I am a naive Bayes classifier 

arthur johnston
2 min readDec 22, 2013


My bank sends me a lot of mail, this comes as no surprise, monthly statements, credit card bills, notifations of ‘deals’, federally required notification that they’re selling my personal data, etc. Since I pay online and the same day every month I realized I let this mail pile up and once every few months I batch go through and handle all the junk from all my vendors at once.

By ‘handle’ I mean throw most of it out without opening it. Last time I did this though when I got to the bottom of the pile I noticed a piece of mail from them, that for some reason I opened it. I opened it and it was a check they had sent to me due to a fee they had mis-charged me on an account that I had closed.

After I cashed it I was thinking “Why did I open this?” It was a split second decision but reviewing my thinking it went.

  • From my bank spam
  • Weird size not spam
  • From a different address not spam
  • Very thin not spam

And I do this with all of my mail, figuring out if it’s junk or not. All in the course of a minute or two.

If you’ve been on the internet more than a few years you remember when spam was a real issue, one that people thought might break the internet, whole posts on Slashdot would be filled with people posting complicated solutions that wouldn’t work. Then the problem of spam just went away, people still complain about it, but it’s like comedians complaining about airline food, everyone agrees spam is annoying but no one cares because it’s no longer a critical issue.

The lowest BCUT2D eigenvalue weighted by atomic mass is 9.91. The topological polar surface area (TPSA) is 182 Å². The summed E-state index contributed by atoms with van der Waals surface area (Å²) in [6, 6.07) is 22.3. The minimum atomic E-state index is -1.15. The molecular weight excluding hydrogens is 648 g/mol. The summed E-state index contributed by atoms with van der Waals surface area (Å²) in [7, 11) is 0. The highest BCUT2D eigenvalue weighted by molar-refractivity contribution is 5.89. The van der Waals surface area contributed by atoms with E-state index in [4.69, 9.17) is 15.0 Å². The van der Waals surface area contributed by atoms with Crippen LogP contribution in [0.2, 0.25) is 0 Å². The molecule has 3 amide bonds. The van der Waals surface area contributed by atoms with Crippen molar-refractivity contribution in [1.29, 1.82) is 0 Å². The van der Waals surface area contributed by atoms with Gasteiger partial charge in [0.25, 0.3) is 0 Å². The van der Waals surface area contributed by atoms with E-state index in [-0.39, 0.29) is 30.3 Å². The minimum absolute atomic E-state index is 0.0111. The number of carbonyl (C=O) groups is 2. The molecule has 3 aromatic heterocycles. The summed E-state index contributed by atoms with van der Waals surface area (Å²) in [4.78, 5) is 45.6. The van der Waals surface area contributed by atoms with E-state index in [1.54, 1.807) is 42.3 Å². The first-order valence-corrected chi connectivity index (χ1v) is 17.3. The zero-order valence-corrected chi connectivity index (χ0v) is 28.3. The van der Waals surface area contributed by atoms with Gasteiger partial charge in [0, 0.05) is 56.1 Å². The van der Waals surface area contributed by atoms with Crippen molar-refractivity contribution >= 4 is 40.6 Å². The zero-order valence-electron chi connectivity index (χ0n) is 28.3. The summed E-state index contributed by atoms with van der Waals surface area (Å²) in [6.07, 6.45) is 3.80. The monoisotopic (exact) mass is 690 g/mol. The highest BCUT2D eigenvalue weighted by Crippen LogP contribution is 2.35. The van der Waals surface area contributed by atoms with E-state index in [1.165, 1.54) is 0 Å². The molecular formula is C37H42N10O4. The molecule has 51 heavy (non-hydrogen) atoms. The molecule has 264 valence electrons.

One of the suggested solutions that actually got implemented was to use Bayesian filtering. The Wikipedia article does a good job of explaining the technique. But to summarize it looks at each word in the email and tells you what are the chances the email is spam, given it has the word in it. So an email with the “Sexy” is more likely to be spam than an email with the word “funeral”

When I looked at the physical mail in that split second what my brain was doing would best be called a naive bayesian filtering.